Category Archives: Commercial Contracts

May a Party be Bound to an Executed Operating Agreement That Was Not Intended to be Final?

In Fabrau, L.L.C. v. Prashant Shah, et. al., No. A-4464-10T3 (N.J. Super. Ct. App. Div. July 11, 2012), the Appellate Division of the Superior Court of New Jersey was presented with the following question: Should parties be bound by an executed operating agreement that was not intended by all the parties to be final when there is evidence that a subsequent operating agreement was created but was not signed?

In that case, Fabrau, L.L.C. (“Fabrau”) filed a complaint against two of its alleged members, Prashant Shah (“Shah”) and Srinivisa Nallamotu (“Nallamotu”) (collectively “Parties”) for breach of the confidentiality and non-competition provisions of an operating agreement. Id. at 2.

Fabrau sought to develop low-cost, transparent software to assist in setting prices for pharmaceuticals sold by smaller pharmaceutical companies to government entities.  Chester Schwartz (“Schwartz”) was approached to help with sales and marketing, Nallamotu was approached because he was also interested in a more affordable alternative to a government pricing system and Shah was approached to help develop the product.  A draft amended operating agreement was created naming the members as Fabriczi (one of the creators of Fabrau), Rau (the other creator of Fabrau) (collectively “The Creators”), Nallamotu, Schwartz and Shah.  However, Shah sent an email explaining that there was changes he wished to discuss as per his lawyer’s suggestion.  At some point either before or after this e-mail, an undated draft operating agreement was executed by everyone except Nallamotu in a parking lot.

Fabrau argued that the signed agreement was final and binding on both Shah and Nallamotu because, although Nallamotu did not sign it Nallamotu had written an e-mail to a customer announcing that he had formed a company with a few people from the industry.  See Id. at 5.  Fabrau contended that this evidenced Nallamotu’s intention to be bound by the operating agreement. See Id. 

In contrast, Shah asserted that he was induced to sign the agreement by The Creators’ representation that Schwartz would not do his part of the work unless an agreement were signed; Shah also claimed that all who signed in the parking lot acknowledged that the agreement was not binding. See Id.  Nallamotu asserted that the fact that he never executed the agreement at issue should have been enough to show that he was not bound by its terms.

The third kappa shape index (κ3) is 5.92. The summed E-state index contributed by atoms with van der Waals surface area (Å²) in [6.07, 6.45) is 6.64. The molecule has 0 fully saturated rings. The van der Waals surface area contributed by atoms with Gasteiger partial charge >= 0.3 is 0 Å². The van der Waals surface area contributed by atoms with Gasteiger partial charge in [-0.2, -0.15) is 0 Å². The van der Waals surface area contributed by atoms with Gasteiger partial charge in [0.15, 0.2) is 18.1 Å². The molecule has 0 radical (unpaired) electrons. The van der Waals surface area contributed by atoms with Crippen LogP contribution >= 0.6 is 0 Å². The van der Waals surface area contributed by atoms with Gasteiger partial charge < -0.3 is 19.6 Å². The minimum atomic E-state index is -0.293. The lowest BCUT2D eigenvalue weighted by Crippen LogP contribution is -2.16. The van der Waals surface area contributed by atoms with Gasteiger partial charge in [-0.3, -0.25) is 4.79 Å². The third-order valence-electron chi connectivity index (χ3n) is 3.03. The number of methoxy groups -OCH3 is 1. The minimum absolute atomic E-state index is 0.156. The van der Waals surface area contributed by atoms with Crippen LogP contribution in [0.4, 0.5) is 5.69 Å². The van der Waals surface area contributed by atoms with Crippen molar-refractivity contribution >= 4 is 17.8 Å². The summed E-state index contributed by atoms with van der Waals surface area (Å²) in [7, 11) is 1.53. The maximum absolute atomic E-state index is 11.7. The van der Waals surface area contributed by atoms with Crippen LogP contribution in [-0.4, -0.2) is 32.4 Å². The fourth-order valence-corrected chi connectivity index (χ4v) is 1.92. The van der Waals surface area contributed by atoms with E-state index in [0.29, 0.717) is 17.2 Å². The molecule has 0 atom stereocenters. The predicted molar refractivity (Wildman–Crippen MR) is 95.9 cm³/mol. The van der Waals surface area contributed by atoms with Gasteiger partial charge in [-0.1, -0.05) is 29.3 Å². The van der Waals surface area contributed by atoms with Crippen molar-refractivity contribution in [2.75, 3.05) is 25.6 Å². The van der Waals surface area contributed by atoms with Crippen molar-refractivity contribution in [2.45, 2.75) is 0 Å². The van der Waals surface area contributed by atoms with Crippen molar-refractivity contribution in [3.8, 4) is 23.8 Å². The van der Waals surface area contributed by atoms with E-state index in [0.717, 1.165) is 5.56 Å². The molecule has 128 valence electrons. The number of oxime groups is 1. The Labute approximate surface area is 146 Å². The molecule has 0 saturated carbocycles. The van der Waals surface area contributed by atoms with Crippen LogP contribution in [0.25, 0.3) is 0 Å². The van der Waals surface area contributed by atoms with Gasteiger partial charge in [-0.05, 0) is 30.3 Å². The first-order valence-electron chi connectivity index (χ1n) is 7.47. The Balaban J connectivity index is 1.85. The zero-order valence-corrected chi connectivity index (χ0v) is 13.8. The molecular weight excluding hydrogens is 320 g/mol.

The Appellate Division pointed to evidence that showed that sometime after the execution of the initial agreement, another member was recruited to the company.  The operating agreement was amended to reflect Christopher Biddle’s (“Biddle”) name, however, it was never executed.  A subsequent email was sent to all of the members asking that the document be executed and a few days after that another email listed the execution of the agreement as one of the “Company Action Items.” Id. at 7.  The Parties contended that the unexecuted document further evidenced that no agreement was ever reached.

After months of struggling to make sales of the pricing system, and after months of no communication between the members, The Creators decided to contact an outside vendor to see about converting the Shah-designed government pricing system to a web-based application.  Then they contacted a venture capital company (“Company”) to promote the product. Unbeknownst to The Creators, Shah and Nallamotu had also contacted the Company for help with the same product.  As a result of intellectual property concerns, the Company made inquiries that led to The Creators and Shah and Nallamotu finding out that each group was trying to promote the product. The Creators consequently filed a lawsuit against Shah and Nallamotu.